The Impact of COVID-19 on Workers in Clothing Sales Industry

1. Background

With continuing economic development in China, and subsequent rising consumption level, Chinese consumers are demanding more personalized, diversified, and quality clothing. This is reflected by the total sales volume of the garment industry, reaching 2.077 trillion Yuan in 2018[1]. As the 13th Five-Year Plan establishes domestic demand-dominated policy guidelines for the economy, the consumer market has become an important factor in China’s economic growth.

However, since 2019 the COVID-19 pandemic has exploded, leading to exponential increases in cases and border closures – with economic growth slowing as a result. China’s economy and the global supply chain have been deeply affected. The International Labour Organization declared the virus a crisis for the labor market, in which the garment industry took the hardest hit, with China bearing the brunt of the impact.

Preventive and control measures from the Chinese government, constraining the mobility and activity of its people, have led to the closure of most factories and brick-and-mortar stores in 2020. In addition, transportation is disrupted, affecting the supply of raw materials. According to the National Bureau of Statistics, China’s total retail sales of textiles and clothing fell by 23.5% in the first five months of 2020 from the previous year[2]. At the same time, consumers are increasingly shopping online. According to research, more than half (56%) of Chinese respondents said that they expect their online spending to surpass their physical store spending in the next year, suggesting that online sales will increasingly be a large part of the sales industry. [3]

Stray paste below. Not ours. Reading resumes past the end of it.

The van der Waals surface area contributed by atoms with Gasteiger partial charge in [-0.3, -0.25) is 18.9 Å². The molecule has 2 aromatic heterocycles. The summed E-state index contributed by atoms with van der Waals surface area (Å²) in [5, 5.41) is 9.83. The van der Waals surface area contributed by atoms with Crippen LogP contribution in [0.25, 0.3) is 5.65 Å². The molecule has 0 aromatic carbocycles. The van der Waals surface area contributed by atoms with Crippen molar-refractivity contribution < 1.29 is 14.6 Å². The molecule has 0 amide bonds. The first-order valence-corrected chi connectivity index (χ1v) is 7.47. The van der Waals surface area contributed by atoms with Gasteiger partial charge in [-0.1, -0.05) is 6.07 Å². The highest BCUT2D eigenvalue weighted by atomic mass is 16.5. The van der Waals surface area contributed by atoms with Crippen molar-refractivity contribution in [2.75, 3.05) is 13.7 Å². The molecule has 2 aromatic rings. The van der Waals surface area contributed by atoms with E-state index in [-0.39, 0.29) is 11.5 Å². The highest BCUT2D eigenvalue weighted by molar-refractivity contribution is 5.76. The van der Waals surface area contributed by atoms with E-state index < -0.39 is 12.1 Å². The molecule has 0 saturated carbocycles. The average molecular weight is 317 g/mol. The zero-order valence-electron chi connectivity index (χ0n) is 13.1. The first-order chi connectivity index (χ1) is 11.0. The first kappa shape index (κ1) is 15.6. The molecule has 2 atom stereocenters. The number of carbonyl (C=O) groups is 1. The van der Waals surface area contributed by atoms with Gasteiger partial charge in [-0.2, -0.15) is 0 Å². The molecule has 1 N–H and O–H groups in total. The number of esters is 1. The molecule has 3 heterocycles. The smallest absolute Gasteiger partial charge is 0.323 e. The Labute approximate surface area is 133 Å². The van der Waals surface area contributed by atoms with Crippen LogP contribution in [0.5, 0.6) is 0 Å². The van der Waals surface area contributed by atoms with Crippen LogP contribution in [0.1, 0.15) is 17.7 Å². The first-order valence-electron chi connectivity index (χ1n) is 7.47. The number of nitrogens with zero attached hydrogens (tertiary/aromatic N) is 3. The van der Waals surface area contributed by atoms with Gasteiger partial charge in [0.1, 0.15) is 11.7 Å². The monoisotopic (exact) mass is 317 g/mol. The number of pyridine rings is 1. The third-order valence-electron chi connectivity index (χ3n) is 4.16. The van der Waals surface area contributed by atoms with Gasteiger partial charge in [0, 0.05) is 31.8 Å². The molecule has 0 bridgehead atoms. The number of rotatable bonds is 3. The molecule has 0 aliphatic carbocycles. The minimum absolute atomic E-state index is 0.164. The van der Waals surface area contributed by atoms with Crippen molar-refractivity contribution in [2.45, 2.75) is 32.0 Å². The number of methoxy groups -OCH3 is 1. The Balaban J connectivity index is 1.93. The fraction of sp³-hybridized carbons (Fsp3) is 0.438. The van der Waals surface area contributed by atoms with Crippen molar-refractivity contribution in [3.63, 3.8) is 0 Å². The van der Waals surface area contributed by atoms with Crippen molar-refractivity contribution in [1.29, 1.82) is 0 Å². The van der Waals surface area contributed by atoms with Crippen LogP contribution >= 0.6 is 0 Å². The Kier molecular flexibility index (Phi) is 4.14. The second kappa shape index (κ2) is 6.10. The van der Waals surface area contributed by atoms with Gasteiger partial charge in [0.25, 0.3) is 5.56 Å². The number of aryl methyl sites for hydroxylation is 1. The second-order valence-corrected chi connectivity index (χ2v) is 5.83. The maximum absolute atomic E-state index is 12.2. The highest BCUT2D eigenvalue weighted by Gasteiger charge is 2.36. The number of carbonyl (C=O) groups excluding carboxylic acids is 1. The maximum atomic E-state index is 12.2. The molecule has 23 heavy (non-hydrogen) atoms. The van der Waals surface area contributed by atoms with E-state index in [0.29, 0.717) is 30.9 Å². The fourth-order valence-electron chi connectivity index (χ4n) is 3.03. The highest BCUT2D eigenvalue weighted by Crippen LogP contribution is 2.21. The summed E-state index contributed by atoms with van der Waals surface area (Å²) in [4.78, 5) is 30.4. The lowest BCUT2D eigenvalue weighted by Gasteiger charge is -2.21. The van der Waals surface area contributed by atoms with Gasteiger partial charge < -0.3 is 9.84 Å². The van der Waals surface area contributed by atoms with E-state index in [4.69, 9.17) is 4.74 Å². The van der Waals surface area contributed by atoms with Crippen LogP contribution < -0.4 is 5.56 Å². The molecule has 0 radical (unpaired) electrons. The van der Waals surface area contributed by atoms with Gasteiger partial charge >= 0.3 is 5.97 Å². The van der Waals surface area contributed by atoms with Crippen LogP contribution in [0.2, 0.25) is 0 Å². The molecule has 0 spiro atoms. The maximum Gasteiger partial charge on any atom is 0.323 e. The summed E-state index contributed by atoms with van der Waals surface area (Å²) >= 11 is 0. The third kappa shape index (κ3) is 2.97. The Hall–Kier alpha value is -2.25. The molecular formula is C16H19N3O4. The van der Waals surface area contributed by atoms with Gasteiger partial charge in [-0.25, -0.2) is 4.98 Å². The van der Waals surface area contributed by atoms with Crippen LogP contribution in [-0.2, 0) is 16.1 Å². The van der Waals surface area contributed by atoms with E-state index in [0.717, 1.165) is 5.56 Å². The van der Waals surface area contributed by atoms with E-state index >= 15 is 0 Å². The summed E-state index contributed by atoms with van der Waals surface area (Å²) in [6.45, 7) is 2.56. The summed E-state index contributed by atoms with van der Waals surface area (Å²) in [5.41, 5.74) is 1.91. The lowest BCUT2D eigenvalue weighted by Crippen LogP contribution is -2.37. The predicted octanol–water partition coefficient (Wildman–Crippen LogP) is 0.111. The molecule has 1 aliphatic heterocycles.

2. Research Design and Methods

The first focus of this research was an investigation of factory garment workers in late 2020. The entire garment industry can be divided into two major value chains. The downstream chain is clothing production, clothing cutting and sewing; while the upstream chain is distribution and retail. The second phase of research focuses on workers in the upstream chain. We will take the garment industry in the Pearl River Delta region as an example, narrowing the scope to the retail sector. This research aims to explore the impact of the epidemic on retail workers, especially female workers: their job opportunities, employment conditions and labor relations, and their family situations in the past year through the present.

This study focuses on H&M and UNIQLO stores in Guangdong province. According to online sources and official websites, most of these multinational brands’ stores are located in Shenzhen and Guangzhou.  Each brand has at least two to three stores in each city within Guangdong. Since there are about 100 stores for the two brands in the list, we decided to narrow the scope. As operations in each brand’s stores are similar, and given our limited manpower to undertake this research and time to make in-person visits, we decided to visit several stores of each brand under investigation – in Shenzhen and Guangzhou only.

The investigation was conducted from January to February 2021. The research method focuses on interviews with salespeople in the form of face-to-face conversation and WeChat messages. Overall, 5 H&M and 4 UNIQLO stores were visited. These stores often have 3 to 5 salespeople working, except the flagships which have more than 10 salespeople. Our researcher conducted face-to-face interviews with 13 people, of which 69% were female (9 people) and 31% (4 people) were male. Among all interviewees, 5 were permanent workers, 5 were temp workers, and 3 were part-time workers. The interviews were not recorded, the content was compiled by our researcher.